Extreem means extreme as in English, but perhaps it's become a more common collocation. But yes, there is some exaggerating going on as well.

In the second sentence, is "wij" connected with "mensen", meaning "we people"? If so, is "wij mensen" a common expression?


Not "we people" but "we humans" or "we as human beings". It refers to us as the collective representatives of humanity. As opposed to, say, a crocodile or a fungus.

Mensen doesn't just mean people in Dutch. "De mens" - "The human". De mensheid "humanity". Menselijk "human". Fouten maken is menselijk "To err is human". Here "wij mensen" rather refers to our human biological necessities. Now I don't exclude the possibility of using people in such a translation, but I find humans would always cover the meaning better than the more doubtful "people" in English to translate your sentence.

"We, the people" would become "Wij, het volk" by the way. People would more often be translated as "mensen" when we talk about what people do in general, or it may be translated as "volk" if we talk about the will of the people.
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Re: Questions about Dutch sentences

Postby tommus » Mon Mar 27, 2017 11:57 am

Tarvos, thanks for those very comprehensive and useful explanations.
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Re: Questions about Dutch sentences

Postby tommus » Sat Apr 08, 2017 12:29 am

"Maar we weten ook allemaal wat er gebeurt onder dreiging en bedreiging."
But we also all know what happens under threat (or risk, chance?) and threat(?).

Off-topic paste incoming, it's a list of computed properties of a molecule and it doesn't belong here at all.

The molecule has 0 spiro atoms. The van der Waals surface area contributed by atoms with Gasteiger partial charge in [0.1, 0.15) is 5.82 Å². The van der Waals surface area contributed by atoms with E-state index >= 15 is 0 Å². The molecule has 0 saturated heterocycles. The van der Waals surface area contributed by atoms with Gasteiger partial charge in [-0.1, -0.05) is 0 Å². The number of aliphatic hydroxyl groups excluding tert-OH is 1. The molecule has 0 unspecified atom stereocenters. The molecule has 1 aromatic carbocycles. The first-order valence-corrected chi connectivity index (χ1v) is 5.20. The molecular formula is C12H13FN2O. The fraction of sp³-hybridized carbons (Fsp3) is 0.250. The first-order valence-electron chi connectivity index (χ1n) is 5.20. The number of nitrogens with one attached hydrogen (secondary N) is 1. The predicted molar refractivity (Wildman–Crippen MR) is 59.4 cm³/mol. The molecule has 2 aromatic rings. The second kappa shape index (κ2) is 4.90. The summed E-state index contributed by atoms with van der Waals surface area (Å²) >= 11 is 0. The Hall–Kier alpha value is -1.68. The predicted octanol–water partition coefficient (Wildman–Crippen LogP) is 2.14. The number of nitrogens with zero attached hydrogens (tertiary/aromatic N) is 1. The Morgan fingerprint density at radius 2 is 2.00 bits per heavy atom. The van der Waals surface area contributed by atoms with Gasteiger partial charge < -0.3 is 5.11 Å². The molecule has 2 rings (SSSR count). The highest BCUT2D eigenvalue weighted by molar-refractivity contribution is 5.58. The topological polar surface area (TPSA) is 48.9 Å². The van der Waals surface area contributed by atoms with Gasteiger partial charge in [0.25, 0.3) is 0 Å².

This is a bit confusing. Wikipedia says:

"Een dreiging is een kans op schade. De bedreiging van een persoon, object of toestand is de dreiging van schade hieraan.)
A risk is a chance of damage. The threat for a person, object or situation is the risk of damage to it.

It seems that risk and threat are almost interchangeable.

Is there a better explanation? Would you hear "dreiging" and "bedreiging" often used close to each other with somewhat different meanings?

Source: NOS Journaal 20:00, 7 April 2017. Spoken sentence.
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Re: Questions about Dutch sentences

Postby tarvos » Sat Apr 08, 2017 6:52 am

They are not interchangeable. Both mean threat, but dreiging is a general threat or imminent danger of something going to happen. We'd use this to describe the high risk that a volcano is going to burst.

Risk would more usually be translated as "risico". Dreiging has a strongly negative connotation of something particularly bad happening.

Bedreiging, however, is a threat made to someone in particular (usually with the intent of getting something out of it). Here we're talking about a mugger threatening a pedestrian. Or someone threatening their children with punishment.

Note that dreigen is intransitive when used as a verb, but bedreigen is a transitive verb.
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Re: Questions about Dutch sentences

Postby tommus » Sun Apr 09, 2017 12:55 pm

"De kans op besmetting zou erg klein zijn."
The chance of infection would be very small.

Can "erg klein" be replaced by "heel klein" and "veel klein", or even "heel veel klein" to mean "very, very small"?

Which one is normally used?
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Re: Questions about Dutch sentences

Postby tarvos » Sun Apr 09, 2017 2:35 pm

Heel klein, yes.

Veel means "many, much, a lot of" and can never be used to mean "very" - that's a very common mistake among foreigners. You could also say "zeer klein", analogous to German, but that's a slightly more formal variant. Should you want to emphasize, you can double the "heel": het is heel, heel klein.

The only time you can use heel veel together is when you are trying to say "very many", and usually this construction must be followed by a noun (and optionally another adjective). It can never be used with another adjective but without a noun.